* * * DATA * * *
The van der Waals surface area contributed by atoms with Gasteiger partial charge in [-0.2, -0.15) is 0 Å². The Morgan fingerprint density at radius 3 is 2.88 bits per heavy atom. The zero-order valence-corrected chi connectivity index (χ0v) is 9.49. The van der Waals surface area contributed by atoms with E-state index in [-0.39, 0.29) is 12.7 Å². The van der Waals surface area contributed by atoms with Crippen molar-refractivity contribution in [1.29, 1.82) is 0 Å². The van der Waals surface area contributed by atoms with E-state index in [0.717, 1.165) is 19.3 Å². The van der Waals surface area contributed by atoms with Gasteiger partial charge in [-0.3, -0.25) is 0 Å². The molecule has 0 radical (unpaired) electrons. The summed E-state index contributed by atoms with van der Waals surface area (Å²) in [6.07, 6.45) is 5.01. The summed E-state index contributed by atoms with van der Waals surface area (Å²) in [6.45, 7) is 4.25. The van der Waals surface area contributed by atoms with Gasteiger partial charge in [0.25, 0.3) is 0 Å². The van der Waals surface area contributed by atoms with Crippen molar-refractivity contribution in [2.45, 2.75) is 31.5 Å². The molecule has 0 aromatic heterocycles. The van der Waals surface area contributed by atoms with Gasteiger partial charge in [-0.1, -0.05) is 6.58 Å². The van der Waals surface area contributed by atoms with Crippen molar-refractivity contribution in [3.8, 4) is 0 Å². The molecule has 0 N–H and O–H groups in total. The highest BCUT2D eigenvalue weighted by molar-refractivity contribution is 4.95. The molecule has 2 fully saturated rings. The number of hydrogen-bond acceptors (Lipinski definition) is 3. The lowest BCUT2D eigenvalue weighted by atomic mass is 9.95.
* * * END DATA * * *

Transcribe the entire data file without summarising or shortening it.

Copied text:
The van der Waals surface area contributed by atoms with Gasteiger partial charge in [-0.2, -0.15) is 0 Å². The Morgan fingerprint density at radius 3 is 2.88 bits per heavy atom. The zero-order valence-corrected chi connectivity index (χ0v) is 9.49. The van der Waals surface area contributed by atoms with E-state index in [-0.39, 0.29) is 12.7 Å². The van der Waals surface area contributed by atoms with Crippen molar-refractivity contribution in [1.29, 1.82) is 0 Å². The van der Waals surface area contributed by atoms with E-state index in [0.717, 1.165) is 19.3 Å². The van der Waals surface area contributed by atoms with Gasteiger partial charge in [-0.3, -0.25) is 0 Å². The molecule has 0 radical (unpaired) electrons. The summed E-state index contributed by atoms with van der Waals surface area (Å²) in [6.07, 6.45) is 5.01. The summed E-state index contributed by atoms with van der Waals surface area (Å²) in [6.45, 7) is 4.25. The van der Waals surface area contributed by atoms with Gasteiger partial charge in [0.25, 0.3) is 0 Å². The van der Waals surface area contributed by atoms with Crippen molar-refractivity contribution in [2.45, 2.75) is 31.5 Å². The molecule has 0 aromatic heterocycles. The van der Waals surface area contributed by atoms with Gasteiger partial charge in [-0.1, -0.05) is 6.58 Å². The van der Waals surface area contributed by atoms with Crippen molar-refractivity contribution in [3.8, 4) is 0 Å². The molecule has 0 N–H and O–H groups in total. The highest BCUT2D eigenvalue weighted by molar-refractivity contribution is 4.95. The molecule has 2 fully saturated rings. The number of hydrogen-bond acceptors (Lipinski definition) is 3. The lowest BCUT2D eigenvalue weighted by atomic mass is 9.95.